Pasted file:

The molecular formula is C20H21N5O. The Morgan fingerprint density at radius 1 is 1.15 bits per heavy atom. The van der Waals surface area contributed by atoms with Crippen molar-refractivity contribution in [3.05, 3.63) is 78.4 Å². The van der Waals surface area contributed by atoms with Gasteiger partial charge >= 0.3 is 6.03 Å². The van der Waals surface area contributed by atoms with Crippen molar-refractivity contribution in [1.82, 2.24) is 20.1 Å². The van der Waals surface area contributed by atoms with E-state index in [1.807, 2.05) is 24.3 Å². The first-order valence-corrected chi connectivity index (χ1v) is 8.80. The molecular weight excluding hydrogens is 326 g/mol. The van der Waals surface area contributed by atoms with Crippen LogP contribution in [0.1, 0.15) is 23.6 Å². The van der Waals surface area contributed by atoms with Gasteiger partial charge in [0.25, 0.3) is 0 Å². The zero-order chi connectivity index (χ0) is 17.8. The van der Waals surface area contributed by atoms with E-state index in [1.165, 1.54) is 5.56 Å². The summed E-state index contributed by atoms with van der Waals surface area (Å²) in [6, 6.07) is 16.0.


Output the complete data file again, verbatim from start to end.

The molecular formula is C20H21N5O. The Morgan fingerprint density at radius 1 is 1.15 bits per heavy atom. The van der Waals surface area contributed by atoms with Crippen molar-refractivity contribution in [3.05, 3.63) is 78.4 Å². The van der Waals surface area contributed by atoms with Gasteiger partial charge >= 0.3 is 6.03 Å². The van der Waals surface area contributed by atoms with Crippen molar-refractivity contribution in [1.82, 2.24) is 20.1 Å². The van der Waals surface area contributed by atoms with E-state index in [1.807, 2.05) is 24.3 Å². The first-order valence-corrected chi connectivity index (χ1v) is 8.80. The molecular weight excluding hydrogens is 326 g/mol. The van der Waals surface area contributed by atoms with Crippen LogP contribution in [0.1, 0.15) is 23.6 Å². The van der Waals surface area contributed by atoms with Gasteiger partial charge in [0.25, 0.3) is 0 Å². The zero-order chi connectivity index (χ0) is 17.8. The van der Waals surface area contributed by atoms with E-state index in [1.165, 1.54) is 5.56 Å². The summed E-state index contributed by atoms with van der Waals surface area (Å²) in [6, 6.07) is 16.0.